Talented New Printmaker -- Brandon Rickman

Brandon Rickman's -- "Blue Nude"

Who is Brandon Rickman??

Recently, we stumbled across a few prints offered by Brandon Rickman, an obviously talented and upcoming artist who lives and works in Los Angeles. Having attended college at UCLA, Brandon completed his MFA there in design and media art in 1998. At that time however, his studies had little direct relationship to the fine arts--instead focusing more on computer generated and computer oriented (interactive) art. Thusly, printmaking has only become his passion in recent years.

Now 31 years of age, Rickman tells us that he just recently "started exploring" the design and production of woodcut printmaking only during the past two to three years, at first with the help of book titled "Ross and Romano's Complete Printmaker." Although largely self-trained, he has also taken a few classes in printmaking at nearby Santa Monica College--telling us the motivation largely being "an excuse to use their presses."

Although Rickman's works themselves are not Japanese woodblocks, we at Ukiyoe-Gallery recognize artistic talent when we see it. Therefore--and as will continue to be our habit--we will from time to time bring to the attention of our viewers the offerings of additional new woodblock print artists whose works we admire.

About the "Reduction Woodcut Process"

Many of Rickman's prints are produced by a "destructive" process, whereby only a SINGLE block of wood is used to produce the final print. This is in contrast to the typcial process in Japanese woodblock printmaking, where a series of individual woodblocks are carved to print each color (or set of details) needed. Here, we'll let Brandon further describe the "reduction process" in his own words:

"In a "reduction woodcut," a full edition is printed from an incompletely developed
image. The woodblock is then re-carved and re-inked and printed over the first color.
This process is repeated until the print is done. This is a "destructive process," the
original woodblock is (thusly) destroyed as you work, so you are GUARANTEED a limited edition.

Additionally, a few of Rickman's prints are produced in the more typical method, using a series of individually carved blocks. In these cases, each color is printed from its own woodblock--at times with the various colors superimposed upon one another.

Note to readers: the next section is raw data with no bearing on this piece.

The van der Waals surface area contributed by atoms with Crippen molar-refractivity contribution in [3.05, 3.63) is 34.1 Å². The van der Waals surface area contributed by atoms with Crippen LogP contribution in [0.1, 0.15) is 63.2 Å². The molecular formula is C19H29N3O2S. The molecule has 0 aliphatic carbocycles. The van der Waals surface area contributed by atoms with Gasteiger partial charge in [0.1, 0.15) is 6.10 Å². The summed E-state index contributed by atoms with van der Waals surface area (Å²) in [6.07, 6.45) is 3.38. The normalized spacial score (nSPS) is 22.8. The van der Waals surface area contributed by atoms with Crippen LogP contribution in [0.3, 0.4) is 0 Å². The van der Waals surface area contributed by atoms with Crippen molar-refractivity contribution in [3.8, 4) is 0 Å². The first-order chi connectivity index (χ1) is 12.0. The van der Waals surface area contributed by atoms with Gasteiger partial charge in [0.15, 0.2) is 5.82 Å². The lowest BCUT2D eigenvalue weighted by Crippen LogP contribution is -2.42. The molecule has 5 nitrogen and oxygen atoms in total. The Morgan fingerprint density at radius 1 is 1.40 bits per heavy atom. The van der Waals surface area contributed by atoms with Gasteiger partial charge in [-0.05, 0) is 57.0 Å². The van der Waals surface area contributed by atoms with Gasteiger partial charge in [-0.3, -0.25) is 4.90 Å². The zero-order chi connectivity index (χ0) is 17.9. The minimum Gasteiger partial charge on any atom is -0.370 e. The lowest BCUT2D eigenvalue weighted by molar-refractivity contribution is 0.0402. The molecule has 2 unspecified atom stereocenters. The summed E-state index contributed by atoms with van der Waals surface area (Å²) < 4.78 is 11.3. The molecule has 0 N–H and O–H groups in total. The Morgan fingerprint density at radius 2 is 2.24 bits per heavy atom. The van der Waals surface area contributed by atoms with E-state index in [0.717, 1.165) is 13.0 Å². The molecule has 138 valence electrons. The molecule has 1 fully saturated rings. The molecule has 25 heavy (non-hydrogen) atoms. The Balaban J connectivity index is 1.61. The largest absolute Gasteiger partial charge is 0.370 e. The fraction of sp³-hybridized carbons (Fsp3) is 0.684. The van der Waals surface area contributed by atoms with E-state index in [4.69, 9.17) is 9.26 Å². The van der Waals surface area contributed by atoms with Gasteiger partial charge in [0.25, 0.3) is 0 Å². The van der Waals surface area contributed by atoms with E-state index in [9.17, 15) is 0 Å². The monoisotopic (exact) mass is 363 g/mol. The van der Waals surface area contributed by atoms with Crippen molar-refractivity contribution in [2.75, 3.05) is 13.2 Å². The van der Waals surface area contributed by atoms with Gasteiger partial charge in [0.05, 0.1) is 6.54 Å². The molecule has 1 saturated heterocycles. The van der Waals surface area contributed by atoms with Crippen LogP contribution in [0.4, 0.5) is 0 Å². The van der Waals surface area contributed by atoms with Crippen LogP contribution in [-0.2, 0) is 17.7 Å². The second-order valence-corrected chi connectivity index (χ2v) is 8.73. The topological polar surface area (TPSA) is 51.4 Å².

Each of Rickman's unique prints is first designed, and then self-carved and self-printed by the artist. For a typical print whose image measures about 6 x 8 inches, each color of the print alone takes about 3 hours to cut, proof, and then finally print. Hence, an entire limited-edition production run of a 4-color print can easily consume 12 to 15 hours time.

Brandon Rickman's -- "Yellow Nude"

This Print-maker's Perspective

Prefering a "limited canvas" upon which to work, he tells us that he would actually like to explore making ever smaller format prints--were it not for the fact that his customers keep encouraging him to "make it bigger."

As for materials, Rickman likes to keep things simple--instead, focusing on the artwork itself. For handprinting, he uses a homemade "baren" which is constructed from two wooded "drawer pulls" which have been glued back-to-back. Most of his prints are carved from pine blocks, although a few are also made from blocks cut from fir plywood. When completed, all of printed his works are then signed and numbered in pencil.

Simple--yes. But one certainly cannot argue with the results: Rickman's works offer an immediate, eye-catching appeal.

If you wish to purchase...

A good representation including several of Rickman's most popular prints are located in our Gallery #4, where you can view and learn the details about each.

What the Future May Hold....

Here at Ukiyoe-Gallery, we will continue our contacts with Brandon as he develops his next few prints, hoping to offer several new images in the near future.

For questions about Japanese woodblock prints, please email us at Ukiyoe Gallery, or call us at (541) 758-1752.

(c) Thomas Crossland and Andreas Grund, February 2003

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